The discourse of change in the provision of health and social care services has shifted and with it new labels have been created for organisations and initiaitves that participate in the new strutcures: beacons, trailvlasers, and pathfinders.Alongside this there have been increased calls for accountability and a focus on achieving improved services and cost eficiencies through innovation. In Wales, a series of publications linked to public service reform has championed a citizen-centred model (the patient voice)that reinforces a move away from patients as passive recipients of services to that of engaged consumers and co-producers of services. Furthermore, the potential for rural community involvement in achieving Welsh Government aims for community cohesion and engagement is central to the Rural Health Plan, which has facilitated the development of a number of Rural Health Innovation Projects (RHIPs). Drawing on in-depth interviews with practitioners responsible for the design and deliver of RHIPs, this paper examines the processes of innovating in rural health and social care. We explore the strategic and operational issues that enhance or inhibit innovative practice. We suggest there are two key challenges to promoting co-design and effective co-production of new services in rural Wales. First, innovation processes can be seen to limit the potential for service user involvement. Second, practitioners' perceptions of their own and patients' skills and knowledge can act as barriers to meaningful engagement in, and chnages to, service design and delivery.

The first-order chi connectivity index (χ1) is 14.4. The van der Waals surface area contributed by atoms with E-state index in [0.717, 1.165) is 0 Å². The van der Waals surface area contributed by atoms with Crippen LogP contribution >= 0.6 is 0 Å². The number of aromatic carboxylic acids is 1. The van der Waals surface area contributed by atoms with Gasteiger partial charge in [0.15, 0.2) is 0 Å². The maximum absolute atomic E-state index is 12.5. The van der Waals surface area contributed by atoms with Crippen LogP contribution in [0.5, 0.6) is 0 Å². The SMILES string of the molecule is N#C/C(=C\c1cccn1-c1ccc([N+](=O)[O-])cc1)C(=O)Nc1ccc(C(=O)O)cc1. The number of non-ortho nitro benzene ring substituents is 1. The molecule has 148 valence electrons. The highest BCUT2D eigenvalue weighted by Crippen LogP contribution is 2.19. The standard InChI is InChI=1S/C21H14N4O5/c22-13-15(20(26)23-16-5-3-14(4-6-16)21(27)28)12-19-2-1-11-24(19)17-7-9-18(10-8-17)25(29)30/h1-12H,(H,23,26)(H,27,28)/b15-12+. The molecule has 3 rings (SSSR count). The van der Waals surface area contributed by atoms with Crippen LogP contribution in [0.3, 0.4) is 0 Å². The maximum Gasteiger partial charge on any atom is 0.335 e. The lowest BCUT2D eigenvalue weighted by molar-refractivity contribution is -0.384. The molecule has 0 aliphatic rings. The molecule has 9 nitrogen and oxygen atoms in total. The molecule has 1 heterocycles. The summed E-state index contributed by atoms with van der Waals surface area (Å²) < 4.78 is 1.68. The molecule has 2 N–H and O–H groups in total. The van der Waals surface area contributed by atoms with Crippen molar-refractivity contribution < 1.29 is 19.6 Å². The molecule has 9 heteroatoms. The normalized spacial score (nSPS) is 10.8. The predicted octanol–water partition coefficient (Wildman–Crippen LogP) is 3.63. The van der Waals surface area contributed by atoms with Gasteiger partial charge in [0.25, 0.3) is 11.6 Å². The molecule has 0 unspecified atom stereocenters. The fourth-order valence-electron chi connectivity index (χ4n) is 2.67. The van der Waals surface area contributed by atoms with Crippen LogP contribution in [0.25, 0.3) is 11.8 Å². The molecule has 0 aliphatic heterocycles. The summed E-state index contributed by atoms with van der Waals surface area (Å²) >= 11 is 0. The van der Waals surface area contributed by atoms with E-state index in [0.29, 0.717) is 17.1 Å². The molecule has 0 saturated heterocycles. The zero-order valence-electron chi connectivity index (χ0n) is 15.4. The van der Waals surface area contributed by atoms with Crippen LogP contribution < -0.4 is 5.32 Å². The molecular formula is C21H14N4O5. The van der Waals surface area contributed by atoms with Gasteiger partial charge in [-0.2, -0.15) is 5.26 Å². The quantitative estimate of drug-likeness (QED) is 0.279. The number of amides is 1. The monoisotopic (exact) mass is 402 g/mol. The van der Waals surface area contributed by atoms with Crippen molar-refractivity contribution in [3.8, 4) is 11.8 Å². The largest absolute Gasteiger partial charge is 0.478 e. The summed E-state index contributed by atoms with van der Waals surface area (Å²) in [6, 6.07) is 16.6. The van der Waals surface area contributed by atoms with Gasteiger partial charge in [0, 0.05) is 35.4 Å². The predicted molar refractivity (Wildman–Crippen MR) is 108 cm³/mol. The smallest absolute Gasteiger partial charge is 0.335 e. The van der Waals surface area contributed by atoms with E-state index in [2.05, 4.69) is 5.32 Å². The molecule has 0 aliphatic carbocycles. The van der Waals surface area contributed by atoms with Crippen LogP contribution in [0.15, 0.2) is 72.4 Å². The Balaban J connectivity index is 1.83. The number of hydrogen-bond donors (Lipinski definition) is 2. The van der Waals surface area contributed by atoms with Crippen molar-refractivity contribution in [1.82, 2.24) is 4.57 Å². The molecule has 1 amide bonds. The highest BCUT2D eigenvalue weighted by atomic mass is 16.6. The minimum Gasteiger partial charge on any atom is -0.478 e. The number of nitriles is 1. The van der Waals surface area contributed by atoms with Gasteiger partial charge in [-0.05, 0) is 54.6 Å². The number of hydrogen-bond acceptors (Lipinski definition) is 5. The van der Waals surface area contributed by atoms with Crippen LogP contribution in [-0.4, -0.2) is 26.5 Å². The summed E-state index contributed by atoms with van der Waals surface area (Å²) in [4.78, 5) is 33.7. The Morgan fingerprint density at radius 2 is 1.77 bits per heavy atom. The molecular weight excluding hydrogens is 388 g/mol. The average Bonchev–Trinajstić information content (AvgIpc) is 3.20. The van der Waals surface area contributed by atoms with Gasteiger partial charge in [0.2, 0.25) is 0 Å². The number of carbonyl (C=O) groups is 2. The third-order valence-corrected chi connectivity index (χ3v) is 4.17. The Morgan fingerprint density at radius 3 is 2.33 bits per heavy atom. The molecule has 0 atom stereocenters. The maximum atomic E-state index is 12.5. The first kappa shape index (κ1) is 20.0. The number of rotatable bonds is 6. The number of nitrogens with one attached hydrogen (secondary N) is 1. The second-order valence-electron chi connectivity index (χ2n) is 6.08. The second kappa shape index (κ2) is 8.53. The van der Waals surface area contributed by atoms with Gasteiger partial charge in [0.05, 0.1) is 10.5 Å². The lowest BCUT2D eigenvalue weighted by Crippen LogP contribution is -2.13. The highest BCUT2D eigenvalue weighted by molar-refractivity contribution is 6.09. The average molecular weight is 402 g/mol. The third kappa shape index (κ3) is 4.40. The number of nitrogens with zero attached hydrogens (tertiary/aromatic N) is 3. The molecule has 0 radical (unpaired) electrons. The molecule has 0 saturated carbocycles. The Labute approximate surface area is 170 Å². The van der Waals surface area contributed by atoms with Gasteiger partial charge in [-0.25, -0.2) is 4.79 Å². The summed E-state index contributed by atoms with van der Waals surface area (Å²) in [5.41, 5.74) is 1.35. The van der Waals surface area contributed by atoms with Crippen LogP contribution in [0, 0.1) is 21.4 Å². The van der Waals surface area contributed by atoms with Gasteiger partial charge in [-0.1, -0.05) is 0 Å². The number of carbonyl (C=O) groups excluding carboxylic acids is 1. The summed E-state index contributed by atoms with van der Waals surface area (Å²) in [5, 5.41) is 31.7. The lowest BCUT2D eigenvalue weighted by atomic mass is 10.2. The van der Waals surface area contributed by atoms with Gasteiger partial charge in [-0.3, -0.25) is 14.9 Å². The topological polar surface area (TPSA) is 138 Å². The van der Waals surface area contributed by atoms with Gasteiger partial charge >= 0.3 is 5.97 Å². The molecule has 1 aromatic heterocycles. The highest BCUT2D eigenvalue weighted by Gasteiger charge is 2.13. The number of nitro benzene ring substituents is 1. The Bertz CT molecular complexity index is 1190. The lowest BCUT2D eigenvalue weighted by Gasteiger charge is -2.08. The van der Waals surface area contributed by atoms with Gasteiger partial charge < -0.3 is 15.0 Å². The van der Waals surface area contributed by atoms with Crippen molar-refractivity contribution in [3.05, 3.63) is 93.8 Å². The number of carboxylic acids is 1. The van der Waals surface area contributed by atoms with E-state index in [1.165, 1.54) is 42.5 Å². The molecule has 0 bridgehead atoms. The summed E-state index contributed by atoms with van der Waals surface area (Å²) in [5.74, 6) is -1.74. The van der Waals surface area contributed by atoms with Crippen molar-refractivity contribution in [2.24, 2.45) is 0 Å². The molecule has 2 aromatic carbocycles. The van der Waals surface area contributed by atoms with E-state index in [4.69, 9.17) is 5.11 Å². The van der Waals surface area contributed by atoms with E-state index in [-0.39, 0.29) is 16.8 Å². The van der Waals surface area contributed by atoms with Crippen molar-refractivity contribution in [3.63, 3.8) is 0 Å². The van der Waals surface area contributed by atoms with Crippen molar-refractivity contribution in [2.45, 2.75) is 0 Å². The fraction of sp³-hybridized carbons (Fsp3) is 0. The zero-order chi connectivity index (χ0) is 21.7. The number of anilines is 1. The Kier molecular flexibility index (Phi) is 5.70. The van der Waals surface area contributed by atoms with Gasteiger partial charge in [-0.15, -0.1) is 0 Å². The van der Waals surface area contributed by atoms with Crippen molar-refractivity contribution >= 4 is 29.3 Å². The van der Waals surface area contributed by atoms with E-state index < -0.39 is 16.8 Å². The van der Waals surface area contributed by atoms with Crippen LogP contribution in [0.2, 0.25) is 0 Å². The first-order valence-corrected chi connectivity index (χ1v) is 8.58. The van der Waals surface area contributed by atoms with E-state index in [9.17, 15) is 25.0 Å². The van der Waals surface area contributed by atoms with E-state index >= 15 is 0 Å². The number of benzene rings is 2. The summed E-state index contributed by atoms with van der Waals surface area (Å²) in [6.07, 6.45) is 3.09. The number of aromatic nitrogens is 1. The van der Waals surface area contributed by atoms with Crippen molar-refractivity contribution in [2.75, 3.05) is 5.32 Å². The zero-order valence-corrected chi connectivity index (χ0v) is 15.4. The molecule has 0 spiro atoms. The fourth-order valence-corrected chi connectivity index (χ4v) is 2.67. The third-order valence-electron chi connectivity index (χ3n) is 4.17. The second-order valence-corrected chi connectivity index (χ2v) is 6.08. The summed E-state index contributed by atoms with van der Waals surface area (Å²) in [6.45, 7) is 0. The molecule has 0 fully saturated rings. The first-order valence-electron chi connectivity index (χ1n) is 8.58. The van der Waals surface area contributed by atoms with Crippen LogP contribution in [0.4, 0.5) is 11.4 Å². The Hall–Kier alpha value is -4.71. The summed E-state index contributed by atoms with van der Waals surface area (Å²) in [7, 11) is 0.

|Publication status||Published - 27 Aug 2014|
|Event||RGS-IBG Annual International Conference, Coproduction, Capacity & Change: Challenges & Opportunities for Rural Communities - London, UK|
Duration: 27 Aug 2014 → …
|Conference||RGS-IBG Annual International Conference, Coproduction, Capacity & Change: Challenges & Opportunities for Rural Communities|
|Period||27/08/14 → …|